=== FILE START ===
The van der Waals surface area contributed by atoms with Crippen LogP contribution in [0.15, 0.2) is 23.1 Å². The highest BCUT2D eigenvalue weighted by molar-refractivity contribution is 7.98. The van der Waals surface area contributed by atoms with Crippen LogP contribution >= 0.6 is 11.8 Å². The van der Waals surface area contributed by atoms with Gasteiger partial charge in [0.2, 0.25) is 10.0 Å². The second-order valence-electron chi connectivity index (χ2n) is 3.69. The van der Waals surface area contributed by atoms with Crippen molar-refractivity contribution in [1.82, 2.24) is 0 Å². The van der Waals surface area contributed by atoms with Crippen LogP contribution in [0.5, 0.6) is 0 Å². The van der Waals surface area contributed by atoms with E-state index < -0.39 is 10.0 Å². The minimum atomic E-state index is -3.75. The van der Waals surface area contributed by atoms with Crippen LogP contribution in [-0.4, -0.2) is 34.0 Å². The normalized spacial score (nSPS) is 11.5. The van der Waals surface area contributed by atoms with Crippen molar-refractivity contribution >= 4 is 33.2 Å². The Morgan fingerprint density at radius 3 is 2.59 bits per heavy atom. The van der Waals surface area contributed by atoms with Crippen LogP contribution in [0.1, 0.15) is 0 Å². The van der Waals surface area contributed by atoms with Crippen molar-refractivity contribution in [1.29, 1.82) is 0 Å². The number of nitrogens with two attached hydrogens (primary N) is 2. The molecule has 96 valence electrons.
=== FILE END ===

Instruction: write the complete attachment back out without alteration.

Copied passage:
The van der Waals surface area contributed by atoms with Crippen LogP contribution in [0.15, 0.2) is 23.1 Å². The highest BCUT2D eigenvalue weighted by molar-refractivity contribution is 7.98. The van der Waals surface area contributed by atoms with Crippen LogP contribution >= 0.6 is 11.8 Å². The van der Waals surface area contributed by atoms with Gasteiger partial charge in [0.2, 0.25) is 10.0 Å². The second-order valence-electron chi connectivity index (χ2n) is 3.69. The van der Waals surface area contributed by atoms with Crippen molar-refractivity contribution in [1.82, 2.24) is 0 Å². The van der Waals surface area contributed by atoms with Crippen LogP contribution in [0.5, 0.6) is 0 Å². The van der Waals surface area contributed by atoms with E-state index < -0.39 is 10.0 Å². The minimum atomic E-state index is -3.75. The van der Waals surface area contributed by atoms with Crippen LogP contribution in [-0.4, -0.2) is 34.0 Å². The normalized spacial score (nSPS) is 11.5. The van der Waals surface area contributed by atoms with Crippen molar-refractivity contribution >= 4 is 33.2 Å². The Morgan fingerprint density at radius 3 is 2.59 bits per heavy atom. The van der Waals surface area contributed by atoms with Crippen LogP contribution in [0.1, 0.15) is 0 Å². The van der Waals surface area contributed by atoms with Crippen molar-refractivity contribution in [1.29, 1.82) is 0 Å². The number of nitrogens with two attached hydrogens (primary N) is 2. The molecule has 96 valence electrons.